Today is the first day of the first major on the LPGA Tour, the Kraft Nabisco Championship in Rancho Mirage (Palm Springs), California. Played at the Mission Hills Country Club, Dinah Shore Tournament Course, it’s a very big deal, for no other reason than the affection the Tour has for the late namesake of the tournament, Dinah Shore. Although these days, people have taken to calling it the “Kraft.”
So it has been a cauldron of anticipation for the players, for some beginning at the start of the season when they looked ahead to this first big milestone of the year. As each tournament ticked by, it brought them closer and closer to this week. And as this week ticked by, it brought them closer and closer to this morning’s tee time.
In some ways, it’s a little like Christmas morning when they were a little kid and just couldn’t wait to open their presents. They went through all the preceding days with Thursday being an abstraction of all their hopes and dreams. They imagine it all. What would the weather be like? Always a factor in Palm Springs, how much wind would there be? How would the course be set up? They already know from their practice rounds that the rough is not as severe as it usually is.
So as they got into town…as they went to the course that first morning…as they hit their first practice shots on the range…as they played their first practice round…as they repaired to the range afterward with their first bits of intelligence from the course…as they played in the pro-am…and as they hit their last balls on the range last night…all of their attention was on their first tee time this morning.
The morning wave goes off at 7:00 AM and the Golf Channel picks up their coverage at 9:00 AM (Pacific) for three hours. The Tour has done a good job of distributing any number of the stars into these morning’s times; there are ample reasons to watch: Ryann O’Toole, Angela Stanford, Brittany Lincicome, Ai Miyazato, Morgan Pressel, Lexi Thompson, Paige Mackenzie, Cristie Kerr, Karrie Webb and Sophie Gustafson to name the most prominent. And there are another handful of players who’ve made an impression already, but aren’t quite in that star category. The afternoon wave goes off at 12:30 and will be in tomorrow’s broadcast window.
And as their week ticked by, most of their attention was on what they were doing in the moment, but there was always a partition dedicated to this moment. With each day, that partition grew larger and larger; it was the target, the goal, the prize. But still it was an abstraction.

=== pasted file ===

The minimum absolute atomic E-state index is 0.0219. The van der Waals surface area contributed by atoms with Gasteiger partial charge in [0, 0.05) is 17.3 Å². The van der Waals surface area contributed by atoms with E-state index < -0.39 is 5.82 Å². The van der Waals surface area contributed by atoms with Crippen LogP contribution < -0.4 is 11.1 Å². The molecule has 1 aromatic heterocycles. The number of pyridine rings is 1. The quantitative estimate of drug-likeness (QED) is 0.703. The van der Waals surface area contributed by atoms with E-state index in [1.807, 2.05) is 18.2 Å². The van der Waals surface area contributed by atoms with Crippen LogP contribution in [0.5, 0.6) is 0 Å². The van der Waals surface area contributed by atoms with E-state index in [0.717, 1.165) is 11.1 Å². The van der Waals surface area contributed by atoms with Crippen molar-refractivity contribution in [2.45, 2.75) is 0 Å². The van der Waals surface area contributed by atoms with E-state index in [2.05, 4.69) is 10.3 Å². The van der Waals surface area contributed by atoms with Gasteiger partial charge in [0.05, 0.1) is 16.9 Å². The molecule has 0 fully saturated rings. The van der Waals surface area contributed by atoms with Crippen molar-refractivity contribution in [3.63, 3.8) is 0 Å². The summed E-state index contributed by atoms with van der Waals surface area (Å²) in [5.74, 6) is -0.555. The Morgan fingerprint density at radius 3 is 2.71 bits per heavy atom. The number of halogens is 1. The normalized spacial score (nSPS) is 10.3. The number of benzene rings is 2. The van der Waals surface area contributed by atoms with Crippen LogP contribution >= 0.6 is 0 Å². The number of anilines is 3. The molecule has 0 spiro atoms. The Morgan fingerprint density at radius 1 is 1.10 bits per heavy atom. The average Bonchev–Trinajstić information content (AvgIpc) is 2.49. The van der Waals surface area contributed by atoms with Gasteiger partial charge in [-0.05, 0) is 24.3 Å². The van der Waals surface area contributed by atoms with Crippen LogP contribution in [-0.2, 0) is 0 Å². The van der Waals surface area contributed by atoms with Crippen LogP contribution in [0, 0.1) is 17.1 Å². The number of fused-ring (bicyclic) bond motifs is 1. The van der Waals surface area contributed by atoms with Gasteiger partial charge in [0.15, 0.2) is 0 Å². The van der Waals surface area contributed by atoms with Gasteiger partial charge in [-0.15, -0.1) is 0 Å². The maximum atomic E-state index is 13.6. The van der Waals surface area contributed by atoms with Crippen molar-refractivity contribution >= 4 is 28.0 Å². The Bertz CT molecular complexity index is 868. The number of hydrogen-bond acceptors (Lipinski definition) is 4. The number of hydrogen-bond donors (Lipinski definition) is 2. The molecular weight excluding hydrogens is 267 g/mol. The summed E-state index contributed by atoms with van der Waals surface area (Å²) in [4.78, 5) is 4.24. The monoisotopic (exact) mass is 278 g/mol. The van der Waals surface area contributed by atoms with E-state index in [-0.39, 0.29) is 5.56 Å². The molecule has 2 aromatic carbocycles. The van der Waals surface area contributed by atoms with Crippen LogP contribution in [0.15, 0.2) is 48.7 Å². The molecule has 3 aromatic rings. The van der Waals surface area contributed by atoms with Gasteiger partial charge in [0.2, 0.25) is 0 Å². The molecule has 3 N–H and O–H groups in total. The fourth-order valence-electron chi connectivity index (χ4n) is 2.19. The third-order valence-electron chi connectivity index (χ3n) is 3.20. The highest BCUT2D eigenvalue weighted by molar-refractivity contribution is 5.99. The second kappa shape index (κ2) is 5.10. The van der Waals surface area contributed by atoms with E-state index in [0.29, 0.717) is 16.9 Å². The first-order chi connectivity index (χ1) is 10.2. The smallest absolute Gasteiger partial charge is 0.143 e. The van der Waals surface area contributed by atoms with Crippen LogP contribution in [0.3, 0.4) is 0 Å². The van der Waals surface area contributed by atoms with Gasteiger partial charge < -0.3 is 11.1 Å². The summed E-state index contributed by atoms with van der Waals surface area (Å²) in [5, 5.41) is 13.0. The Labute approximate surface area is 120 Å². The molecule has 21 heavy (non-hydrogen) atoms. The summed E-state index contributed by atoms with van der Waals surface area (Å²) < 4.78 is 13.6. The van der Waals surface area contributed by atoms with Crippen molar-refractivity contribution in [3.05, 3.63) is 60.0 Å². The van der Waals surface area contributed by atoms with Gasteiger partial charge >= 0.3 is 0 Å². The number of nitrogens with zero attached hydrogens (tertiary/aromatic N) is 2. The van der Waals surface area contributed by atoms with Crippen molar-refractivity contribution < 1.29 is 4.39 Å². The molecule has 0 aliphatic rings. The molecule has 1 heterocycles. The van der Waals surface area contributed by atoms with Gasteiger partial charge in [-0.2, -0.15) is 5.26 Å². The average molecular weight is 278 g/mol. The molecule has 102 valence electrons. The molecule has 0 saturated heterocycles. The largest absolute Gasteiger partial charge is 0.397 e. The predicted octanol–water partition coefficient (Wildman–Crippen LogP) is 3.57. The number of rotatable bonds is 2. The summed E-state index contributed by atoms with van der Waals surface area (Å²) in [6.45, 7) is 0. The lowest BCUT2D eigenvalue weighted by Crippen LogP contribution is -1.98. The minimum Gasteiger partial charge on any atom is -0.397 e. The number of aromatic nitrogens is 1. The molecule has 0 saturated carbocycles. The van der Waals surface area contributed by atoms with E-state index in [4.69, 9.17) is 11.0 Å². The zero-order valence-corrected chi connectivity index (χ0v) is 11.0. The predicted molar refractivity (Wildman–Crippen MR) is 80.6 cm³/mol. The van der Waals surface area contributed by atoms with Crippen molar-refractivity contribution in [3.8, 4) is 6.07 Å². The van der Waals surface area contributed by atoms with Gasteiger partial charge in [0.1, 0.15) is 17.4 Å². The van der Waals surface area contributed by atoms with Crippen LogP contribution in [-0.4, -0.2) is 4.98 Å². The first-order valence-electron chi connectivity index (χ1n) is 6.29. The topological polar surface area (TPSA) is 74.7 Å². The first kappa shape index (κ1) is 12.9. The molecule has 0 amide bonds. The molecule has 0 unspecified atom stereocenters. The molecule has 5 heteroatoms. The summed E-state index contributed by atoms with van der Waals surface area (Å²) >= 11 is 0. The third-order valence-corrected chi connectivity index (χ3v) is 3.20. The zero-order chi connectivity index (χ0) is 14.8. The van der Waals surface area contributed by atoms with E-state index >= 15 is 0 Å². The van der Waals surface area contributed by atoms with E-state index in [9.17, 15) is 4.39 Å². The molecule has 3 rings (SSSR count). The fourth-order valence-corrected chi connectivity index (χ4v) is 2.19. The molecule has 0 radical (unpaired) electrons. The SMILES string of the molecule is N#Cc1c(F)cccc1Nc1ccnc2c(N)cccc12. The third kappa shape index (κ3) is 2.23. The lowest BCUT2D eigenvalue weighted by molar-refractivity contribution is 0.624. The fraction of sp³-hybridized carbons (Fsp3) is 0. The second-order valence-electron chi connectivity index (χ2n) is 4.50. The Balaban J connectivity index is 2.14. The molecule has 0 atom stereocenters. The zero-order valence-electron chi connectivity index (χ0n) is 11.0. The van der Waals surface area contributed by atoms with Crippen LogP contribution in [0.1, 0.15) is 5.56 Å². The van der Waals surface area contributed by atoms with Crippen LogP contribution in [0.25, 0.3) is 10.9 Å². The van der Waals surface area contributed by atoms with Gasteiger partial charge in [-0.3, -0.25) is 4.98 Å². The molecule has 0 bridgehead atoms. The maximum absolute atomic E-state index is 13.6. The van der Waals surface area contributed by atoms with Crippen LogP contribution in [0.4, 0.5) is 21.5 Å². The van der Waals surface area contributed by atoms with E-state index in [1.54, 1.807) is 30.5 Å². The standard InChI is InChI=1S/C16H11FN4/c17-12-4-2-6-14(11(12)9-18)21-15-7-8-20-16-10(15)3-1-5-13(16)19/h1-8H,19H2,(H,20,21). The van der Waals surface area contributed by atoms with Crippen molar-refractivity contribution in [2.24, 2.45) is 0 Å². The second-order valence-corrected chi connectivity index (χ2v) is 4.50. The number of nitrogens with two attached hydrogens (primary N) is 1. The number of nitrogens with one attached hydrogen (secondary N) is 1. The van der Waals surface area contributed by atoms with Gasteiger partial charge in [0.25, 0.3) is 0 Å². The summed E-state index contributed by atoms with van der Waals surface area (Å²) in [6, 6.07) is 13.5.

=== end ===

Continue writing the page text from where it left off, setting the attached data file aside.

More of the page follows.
And it was because of this partitioning in the brain that the nervousness grew. It grew because of fear welling up over how that thing in the future would work out. Will I play well? Will my swing be there? Can I win? Will I win?
The players who have been around for a while have been through this before. They know how to manage it. You’ve heard them talk about it all the time, “I just need to stay in the moment and play one shot at a time. I can’t do anything about what’s happening in the future, I can only control what’s happening right now.”
And even then, the best of them know that they can’t really “control” it, that trying to control it introduces tension and tension is the death knell of a golf swing…or anything else for that matter. They know that they just need to “allow” it. They know that they just need to allow all of their reps on the range and course to come to the fore by themselves while they just pay attention to the things that order it all: fascination with their target and the shape of the shot they want to hit to it.
And once those first couple of shots are under their belt and their trust in themselves has been vindicated, the fascination grows deeper and the scores go lower. When it comes more slowly, the best of them know that they just need to trust themselves and wait it out. They’ve done it before. That’s why they’re the best.
It will be a grand morning for the player who leaves all the circumstantial stuff behind…and just plays.